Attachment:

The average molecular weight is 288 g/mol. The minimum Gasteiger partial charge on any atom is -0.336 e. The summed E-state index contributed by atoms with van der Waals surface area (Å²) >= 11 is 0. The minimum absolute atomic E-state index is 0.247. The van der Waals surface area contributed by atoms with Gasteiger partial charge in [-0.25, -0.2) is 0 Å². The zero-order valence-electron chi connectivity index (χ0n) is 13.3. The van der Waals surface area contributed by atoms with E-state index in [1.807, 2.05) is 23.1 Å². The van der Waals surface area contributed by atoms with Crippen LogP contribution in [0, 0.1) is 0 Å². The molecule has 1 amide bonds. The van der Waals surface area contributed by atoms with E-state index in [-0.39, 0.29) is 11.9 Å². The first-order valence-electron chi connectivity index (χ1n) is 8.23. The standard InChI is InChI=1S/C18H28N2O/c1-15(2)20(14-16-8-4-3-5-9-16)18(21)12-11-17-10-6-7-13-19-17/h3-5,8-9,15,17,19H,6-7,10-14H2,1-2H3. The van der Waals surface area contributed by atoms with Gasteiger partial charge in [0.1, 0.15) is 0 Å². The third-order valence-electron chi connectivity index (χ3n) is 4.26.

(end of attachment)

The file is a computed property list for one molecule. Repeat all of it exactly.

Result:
The average molecular weight is 288 g/mol. The minimum Gasteiger partial charge on any atom is -0.336 e. The summed E-state index contributed by atoms with van der Waals surface area (Å²) >= 11 is 0. The minimum absolute atomic E-state index is 0.247. The van der Waals surface area contributed by atoms with Gasteiger partial charge in [-0.25, -0.2) is 0 Å². The zero-order valence-electron chi connectivity index (χ0n) is 13.3. The van der Waals surface area contributed by atoms with E-state index in [1.807, 2.05) is 23.1 Å². The van der Waals surface area contributed by atoms with Crippen LogP contribution in [0, 0.1) is 0 Å². The molecule has 1 amide bonds. The van der Waals surface area contributed by atoms with E-state index in [-0.39, 0.29) is 11.9 Å². The first-order valence-electron chi connectivity index (χ1n) is 8.23. The standard InChI is InChI=1S/C18H28N2O/c1-15(2)20(14-16-8-4-3-5-9-16)18(21)12-11-17-10-6-7-13-19-17/h3-5,8-9,15,17,19H,6-7,10-14H2,1-2H3. The van der Waals surface area contributed by atoms with Gasteiger partial charge in [0.1, 0.15) is 0 Å². The third-order valence-electron chi connectivity index (χ3n) is 4.26.